Ahithophel hanged himself when he saw that Absalom followed Hushai’s advice on how to overthrow David, and not his own advice (2 Sam. 17:23). He was undoubtedly in despair, perhaps in fear of his own life; he certainly wasn’t thinking of others! Zimri, a murderous man who ruled Israel for seven days, burned the palace around him when he was overthrown by the army of Israel. “He died because of the sins he had committed” (1 Kings 16:18-19).

Job and Jonah are slightly different. Both experienced points of despair in which they wished they were dead or never born – so it might be said that they contemplated suicide. At the height of his personal suffering job described himself as “longing for death that does not come” (Job 3:11,2023; 7:15,16). Jonah was so angry and bitter over God’s compassion toward the Ninevites that he said twice, “it would better for me to die than to live” (Jonah 3:104:11). The thoughts of both were centered on themselves and on obtaining relief for their suffering. Both were bitter toward God, but not enough to consummate their wishes.

The features of suicide are obvious from these examples. It is not sufficient to say that these people had a hand in their own deaths, or longed for death. Suicide is impelled by a desire to eliminate or avoid personal suffering. It displays only concern for one’s own interests, and no regard for others’. It is culpable, intentional selfdestruction for improper motives. To be sure, none of these individuals had a “right to die.”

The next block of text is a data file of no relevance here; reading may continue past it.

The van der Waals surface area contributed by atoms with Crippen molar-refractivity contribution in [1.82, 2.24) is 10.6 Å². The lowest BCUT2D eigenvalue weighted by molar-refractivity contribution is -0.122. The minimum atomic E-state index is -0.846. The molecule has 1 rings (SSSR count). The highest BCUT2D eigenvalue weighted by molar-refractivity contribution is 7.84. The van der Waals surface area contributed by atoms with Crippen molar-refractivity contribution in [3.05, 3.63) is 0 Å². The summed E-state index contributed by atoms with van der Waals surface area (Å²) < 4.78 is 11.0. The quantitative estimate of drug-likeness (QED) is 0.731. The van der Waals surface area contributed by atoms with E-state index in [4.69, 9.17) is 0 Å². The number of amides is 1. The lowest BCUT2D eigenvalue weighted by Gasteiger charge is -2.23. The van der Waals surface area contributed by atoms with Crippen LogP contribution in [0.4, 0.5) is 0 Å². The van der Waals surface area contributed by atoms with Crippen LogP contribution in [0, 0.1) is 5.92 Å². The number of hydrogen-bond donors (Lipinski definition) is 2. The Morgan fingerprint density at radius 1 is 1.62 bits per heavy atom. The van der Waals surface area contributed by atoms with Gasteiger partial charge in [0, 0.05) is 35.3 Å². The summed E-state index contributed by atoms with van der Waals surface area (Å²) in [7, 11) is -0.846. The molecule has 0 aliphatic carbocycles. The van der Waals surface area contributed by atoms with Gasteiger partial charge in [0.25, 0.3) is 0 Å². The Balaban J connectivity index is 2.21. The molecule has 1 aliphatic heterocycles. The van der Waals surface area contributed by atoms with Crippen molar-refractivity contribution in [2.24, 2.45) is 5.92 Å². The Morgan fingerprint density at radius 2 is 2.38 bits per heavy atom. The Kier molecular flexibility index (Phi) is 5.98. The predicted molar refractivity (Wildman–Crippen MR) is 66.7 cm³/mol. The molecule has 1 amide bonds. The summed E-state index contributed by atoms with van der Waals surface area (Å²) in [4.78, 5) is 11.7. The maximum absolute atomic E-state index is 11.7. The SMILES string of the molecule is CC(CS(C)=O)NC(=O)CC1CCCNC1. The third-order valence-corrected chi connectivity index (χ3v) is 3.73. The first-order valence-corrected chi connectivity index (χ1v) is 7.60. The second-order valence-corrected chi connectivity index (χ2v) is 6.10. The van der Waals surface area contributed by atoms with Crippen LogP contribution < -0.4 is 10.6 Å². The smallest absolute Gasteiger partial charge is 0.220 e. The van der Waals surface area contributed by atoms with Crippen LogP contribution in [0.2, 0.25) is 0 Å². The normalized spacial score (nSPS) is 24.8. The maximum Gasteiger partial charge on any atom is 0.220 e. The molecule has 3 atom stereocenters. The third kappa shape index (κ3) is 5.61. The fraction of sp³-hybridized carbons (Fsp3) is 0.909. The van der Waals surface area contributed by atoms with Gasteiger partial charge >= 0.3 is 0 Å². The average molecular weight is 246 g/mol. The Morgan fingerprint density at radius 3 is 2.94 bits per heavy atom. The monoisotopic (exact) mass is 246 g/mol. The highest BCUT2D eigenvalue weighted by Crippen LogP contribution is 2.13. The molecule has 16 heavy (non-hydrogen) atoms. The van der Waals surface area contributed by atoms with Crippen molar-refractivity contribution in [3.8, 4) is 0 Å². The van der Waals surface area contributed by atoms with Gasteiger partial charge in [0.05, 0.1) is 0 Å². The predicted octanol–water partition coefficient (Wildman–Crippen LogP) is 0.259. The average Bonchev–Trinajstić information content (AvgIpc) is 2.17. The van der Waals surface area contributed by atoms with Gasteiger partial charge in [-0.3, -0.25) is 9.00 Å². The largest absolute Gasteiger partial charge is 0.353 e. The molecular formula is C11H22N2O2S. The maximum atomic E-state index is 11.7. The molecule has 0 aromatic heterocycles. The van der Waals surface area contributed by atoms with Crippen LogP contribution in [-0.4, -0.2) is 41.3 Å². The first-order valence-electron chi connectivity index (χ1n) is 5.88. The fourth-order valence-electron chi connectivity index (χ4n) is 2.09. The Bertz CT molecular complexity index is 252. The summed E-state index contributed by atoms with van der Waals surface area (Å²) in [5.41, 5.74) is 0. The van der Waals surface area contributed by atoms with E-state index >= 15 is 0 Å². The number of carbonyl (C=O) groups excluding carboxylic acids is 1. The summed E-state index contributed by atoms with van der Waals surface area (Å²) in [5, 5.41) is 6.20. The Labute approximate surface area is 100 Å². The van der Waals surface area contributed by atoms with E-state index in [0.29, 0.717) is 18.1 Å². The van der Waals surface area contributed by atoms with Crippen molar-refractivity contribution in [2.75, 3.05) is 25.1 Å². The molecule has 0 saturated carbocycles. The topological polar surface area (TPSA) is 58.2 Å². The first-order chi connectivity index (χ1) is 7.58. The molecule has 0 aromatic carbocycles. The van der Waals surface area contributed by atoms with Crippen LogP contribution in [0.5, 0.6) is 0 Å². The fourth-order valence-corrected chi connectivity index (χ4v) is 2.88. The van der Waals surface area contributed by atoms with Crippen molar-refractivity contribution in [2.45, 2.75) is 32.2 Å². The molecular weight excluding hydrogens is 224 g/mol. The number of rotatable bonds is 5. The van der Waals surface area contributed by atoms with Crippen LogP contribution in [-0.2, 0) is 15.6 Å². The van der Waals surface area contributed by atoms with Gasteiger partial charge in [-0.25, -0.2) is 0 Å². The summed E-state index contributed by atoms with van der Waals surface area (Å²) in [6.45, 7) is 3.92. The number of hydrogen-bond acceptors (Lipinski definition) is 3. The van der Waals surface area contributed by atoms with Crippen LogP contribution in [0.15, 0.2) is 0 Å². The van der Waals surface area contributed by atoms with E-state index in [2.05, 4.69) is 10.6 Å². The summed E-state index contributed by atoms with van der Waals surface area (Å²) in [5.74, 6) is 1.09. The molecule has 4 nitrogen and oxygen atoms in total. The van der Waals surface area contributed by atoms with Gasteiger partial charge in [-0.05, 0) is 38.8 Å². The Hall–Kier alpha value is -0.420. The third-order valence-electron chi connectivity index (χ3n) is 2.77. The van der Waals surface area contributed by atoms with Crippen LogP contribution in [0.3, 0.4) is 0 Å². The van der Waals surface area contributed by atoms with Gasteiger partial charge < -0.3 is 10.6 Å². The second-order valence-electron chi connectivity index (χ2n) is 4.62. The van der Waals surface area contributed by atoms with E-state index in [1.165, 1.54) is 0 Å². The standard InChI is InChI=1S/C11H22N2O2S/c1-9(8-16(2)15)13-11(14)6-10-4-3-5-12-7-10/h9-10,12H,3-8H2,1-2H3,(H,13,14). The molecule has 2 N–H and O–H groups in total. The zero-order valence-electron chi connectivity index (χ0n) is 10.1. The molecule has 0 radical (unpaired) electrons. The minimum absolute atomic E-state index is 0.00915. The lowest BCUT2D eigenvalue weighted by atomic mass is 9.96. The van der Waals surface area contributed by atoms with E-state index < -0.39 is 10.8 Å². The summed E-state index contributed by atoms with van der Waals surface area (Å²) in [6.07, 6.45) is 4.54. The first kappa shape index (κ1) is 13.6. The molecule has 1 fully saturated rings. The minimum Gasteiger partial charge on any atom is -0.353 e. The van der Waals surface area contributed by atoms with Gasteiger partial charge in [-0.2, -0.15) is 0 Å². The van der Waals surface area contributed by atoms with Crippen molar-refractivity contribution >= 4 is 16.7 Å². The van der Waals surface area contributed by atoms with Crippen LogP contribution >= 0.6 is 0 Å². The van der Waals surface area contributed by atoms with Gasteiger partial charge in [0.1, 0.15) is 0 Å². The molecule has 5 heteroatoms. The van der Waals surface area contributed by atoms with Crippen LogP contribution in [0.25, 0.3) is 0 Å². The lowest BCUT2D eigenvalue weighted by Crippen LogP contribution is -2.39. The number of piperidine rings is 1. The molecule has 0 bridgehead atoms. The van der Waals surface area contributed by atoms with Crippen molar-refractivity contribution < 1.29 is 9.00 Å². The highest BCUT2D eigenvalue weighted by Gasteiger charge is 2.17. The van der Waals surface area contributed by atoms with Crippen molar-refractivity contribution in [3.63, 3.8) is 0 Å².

To apply this to the matter at hand we can ask, Does the Bible condone treatment choices leading to death when the incentive is primarily to relieve suffering? This is usually the reason behind the expressions, “I hate the quality of my life,” “I want my rights,” or “whose life is it anyway?” It is clear that the elimination of suffering is not presented in Scripture as an end for which a death choice is the appropriate means. The more a lethal course of non-treatment requested by a patient, whether “active” or “passive”, is spurred by the desire to relieve suffering, the more it tends toward suicide; and the more it tends toward suicide, the more it receives Biblical reproach.